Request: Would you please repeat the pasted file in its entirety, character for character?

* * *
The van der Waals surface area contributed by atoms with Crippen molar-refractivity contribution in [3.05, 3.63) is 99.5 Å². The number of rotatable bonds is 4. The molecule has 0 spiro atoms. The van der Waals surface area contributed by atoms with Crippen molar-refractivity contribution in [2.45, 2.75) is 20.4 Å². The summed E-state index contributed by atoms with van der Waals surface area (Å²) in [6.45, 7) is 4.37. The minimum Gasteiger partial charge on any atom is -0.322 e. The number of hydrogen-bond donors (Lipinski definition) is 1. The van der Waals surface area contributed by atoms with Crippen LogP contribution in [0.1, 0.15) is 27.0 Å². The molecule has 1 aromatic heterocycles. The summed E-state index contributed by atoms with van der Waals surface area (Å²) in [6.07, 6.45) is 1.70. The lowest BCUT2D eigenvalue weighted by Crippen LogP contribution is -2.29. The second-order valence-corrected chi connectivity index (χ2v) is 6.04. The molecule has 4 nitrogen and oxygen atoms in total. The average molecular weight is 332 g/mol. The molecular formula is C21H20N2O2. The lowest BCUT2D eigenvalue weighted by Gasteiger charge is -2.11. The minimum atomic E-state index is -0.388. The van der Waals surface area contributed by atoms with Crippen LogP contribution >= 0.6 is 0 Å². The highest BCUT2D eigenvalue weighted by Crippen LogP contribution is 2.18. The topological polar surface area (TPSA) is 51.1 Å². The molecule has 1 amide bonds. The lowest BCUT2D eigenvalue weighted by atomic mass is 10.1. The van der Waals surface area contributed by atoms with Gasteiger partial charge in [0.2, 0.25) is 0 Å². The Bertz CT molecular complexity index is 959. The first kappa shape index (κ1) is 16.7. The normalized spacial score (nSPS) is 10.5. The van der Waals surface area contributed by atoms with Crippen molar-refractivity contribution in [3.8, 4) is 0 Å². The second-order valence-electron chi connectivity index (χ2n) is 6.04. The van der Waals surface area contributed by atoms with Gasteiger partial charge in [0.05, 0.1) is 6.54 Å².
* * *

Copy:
The van der Waals surface area contributed by atoms with Crippen molar-refractivity contribution in [3.05, 3.63) is 99.5 Å². The number of rotatable bonds is 4. The molecule has 0 spiro atoms. The van der Waals surface area contributed by atoms with Crippen molar-refractivity contribution in [2.45, 2.75) is 20.4 Å². The summed E-state index contributed by atoms with van der Waals surface area (Å²) in [6.45, 7) is 4.37. The minimum Gasteiger partial charge on any atom is -0.322 e. The number of hydrogen-bond donors (Lipinski definition) is 1. The van der Waals surface area contributed by atoms with Crippen LogP contribution in [0.1, 0.15) is 27.0 Å². The molecule has 1 aromatic heterocycles. The summed E-state index contributed by atoms with van der Waals surface area (Å²) in [6.07, 6.45) is 1.70. The lowest BCUT2D eigenvalue weighted by Crippen LogP contribution is -2.29. The second-order valence-corrected chi connectivity index (χ2v) is 6.04. The molecule has 4 nitrogen and oxygen atoms in total. The average molecular weight is 332 g/mol. The molecular formula is C21H20N2O2. The lowest BCUT2D eigenvalue weighted by Gasteiger charge is -2.11. The minimum atomic E-state index is -0.388. The van der Waals surface area contributed by atoms with Crippen LogP contribution >= 0.6 is 0 Å². The highest BCUT2D eigenvalue weighted by Crippen LogP contribution is 2.18. The topological polar surface area (TPSA) is 51.1 Å². The molecule has 1 amide bonds. The lowest BCUT2D eigenvalue weighted by atomic mass is 10.1. The van der Waals surface area contributed by atoms with Gasteiger partial charge in [0.2, 0.25) is 0 Å². The Bertz CT molecular complexity index is 959. The first kappa shape index (κ1) is 16.7. The normalized spacial score (nSPS) is 10.5. The van der Waals surface area contributed by atoms with Crippen molar-refractivity contribution in [3.8, 4) is 0 Å². The second-order valence-electron chi connectivity index (χ2n) is 6.04. The van der Waals surface area contributed by atoms with Gasteiger partial charge in [0.05, 0.1) is 6.54 Å².